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    Published on April 13th, 2013 | by Greg

    Oster Versa: This Blender Roars

    If you’ve been to a smoothie shop, you’ve probably noticed their blenders: hefty, solid square bases with large pitchers and plenty of power. Compared to your normal home blender, it’s not even a contest. The two big names on the market- Blendtec and Vitamix- have long cornered the market on “professional” category blenders, leaving a large gap in pricing between the household models normally priced around $100 or $200 and the more powerful ones that often cost $500.

    Enter the Oster Versa. While Oster has made blenders forever- your parents probably had one- this marks their entrance to the higher-end of the market. And it’s definitely not your mother’s blender.

    For starters, it’s huge- two feet tall, in fact, and too big to fit under most cabinets. On your countertop, it’s also likely to be too high for shorter folks to reach- we used a table, and found a space for it to hide when not in use. But size does matter, and the trade-offs are worth it if you have been disappointed in other blenders. The Versa will handle anything- from soup to nuts as they say- and do so with gusto. And the 64 ounce BPA-free jar offers 1/3 more room than many others, plus the extra space is definitely handy if you’ve ever had a smoothie spill over the side.

    Plus, the unit’s size here is definitely an indication of power- these motors run on 1400 watts, about the most of any competitor. On the other hand, it’s impressively loud.  Our only major criticism of the Versa is the noise factor, as you will definitely wake up the house and possibly the neighbors as well. That’s perhaps a bit much, but it is the loudest appliance that we’ve tested.

    Six blades make short work of frozen fruits, and we tried a variety of smoothie combinations with great results- smooth consistency, no chunks, thanks to one of the three pre-programmed settings. A recipe booklet is included, and though we didn’t try everything, we did test out a few items that are more traditional made in a food processor. One of the advantages of a more expensive unit like this is that it can serve double duty, handling preparation of things like salsa and dips, as well as making homemade peanut or other nut butters. The dial works nicely for controlling speed, and the base itself is heavy enough to avoid tips or and prevent too much shaking.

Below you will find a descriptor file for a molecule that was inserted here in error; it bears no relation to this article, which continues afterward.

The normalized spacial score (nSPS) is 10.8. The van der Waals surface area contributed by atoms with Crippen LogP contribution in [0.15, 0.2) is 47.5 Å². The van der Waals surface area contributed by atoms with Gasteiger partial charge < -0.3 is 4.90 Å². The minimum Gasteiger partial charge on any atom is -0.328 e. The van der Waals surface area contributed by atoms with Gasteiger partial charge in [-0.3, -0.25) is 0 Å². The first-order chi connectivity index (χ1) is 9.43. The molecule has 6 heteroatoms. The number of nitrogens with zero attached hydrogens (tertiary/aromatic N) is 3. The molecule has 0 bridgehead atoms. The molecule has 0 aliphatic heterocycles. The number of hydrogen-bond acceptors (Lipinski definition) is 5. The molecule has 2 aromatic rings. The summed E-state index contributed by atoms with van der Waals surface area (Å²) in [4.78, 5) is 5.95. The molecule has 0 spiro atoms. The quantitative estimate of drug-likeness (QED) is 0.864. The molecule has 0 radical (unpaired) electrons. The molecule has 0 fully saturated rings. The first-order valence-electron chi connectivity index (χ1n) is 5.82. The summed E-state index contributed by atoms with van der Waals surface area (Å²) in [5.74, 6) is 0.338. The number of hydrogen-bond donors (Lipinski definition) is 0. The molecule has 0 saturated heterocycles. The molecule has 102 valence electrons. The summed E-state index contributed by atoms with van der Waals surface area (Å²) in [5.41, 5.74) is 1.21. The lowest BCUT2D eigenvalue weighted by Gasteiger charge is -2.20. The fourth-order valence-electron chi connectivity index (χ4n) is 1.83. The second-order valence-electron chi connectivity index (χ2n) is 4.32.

Cleanup isn’t perfect, but pretty good- the easiest way to clean the blades is to add a bit of hot water and soap to the jar and run it for a moment. After a month or so of testing, the Oster Versa has held up well, and we definitely appreciate the seven year warranty, a commitment that means it should be a workhorse for quite some time. Available now, online and in stores for around $300, it will change your blending life.

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    About the Author

    Greg dreamed up the idea for the Truly Network while living in Hawaii, which began with a single site called TrulyObscure. In 2010, when advertisers and readers were requesting coverage beyond the scope of that site, TrulyNet was launched, reaching a broader audience over a variety of niche sites. Formerly the head technology correspondent for the Des Moines Register at age 16, he has since lived and worked in five states and two countries, helping a list of organizations and companies that includes the United States Census Bureau, TripAdvisor, Events Photo Group, Berlitz, and Computer Geeks. He also served as the Content Strategy Manager for HearPlanet, a multi-platform app that has reached over a million users and has been featured in the New York Times, Hemispheres Magazine, National Geographic Adventure, Fox Business News, PC Magazine, and even Apple’s own iPhone ads. Greg has written as a restaurant critic and feature journalist for a number of national and international publications, including City Weekend Magazine, Red Egg Magazine, the Newton Daily News, Capital Change Magazine, and an arm of China Daily, Beijing Weekend. In addition, he has served as a consulting editor for the Foreign Language Press of Beijing, as well as a writer and editor for the George Washington University Hatchet, the school newspaper of his alma mater. Originally from Iowa, Greg is currently living in the West Village of Manhattan.



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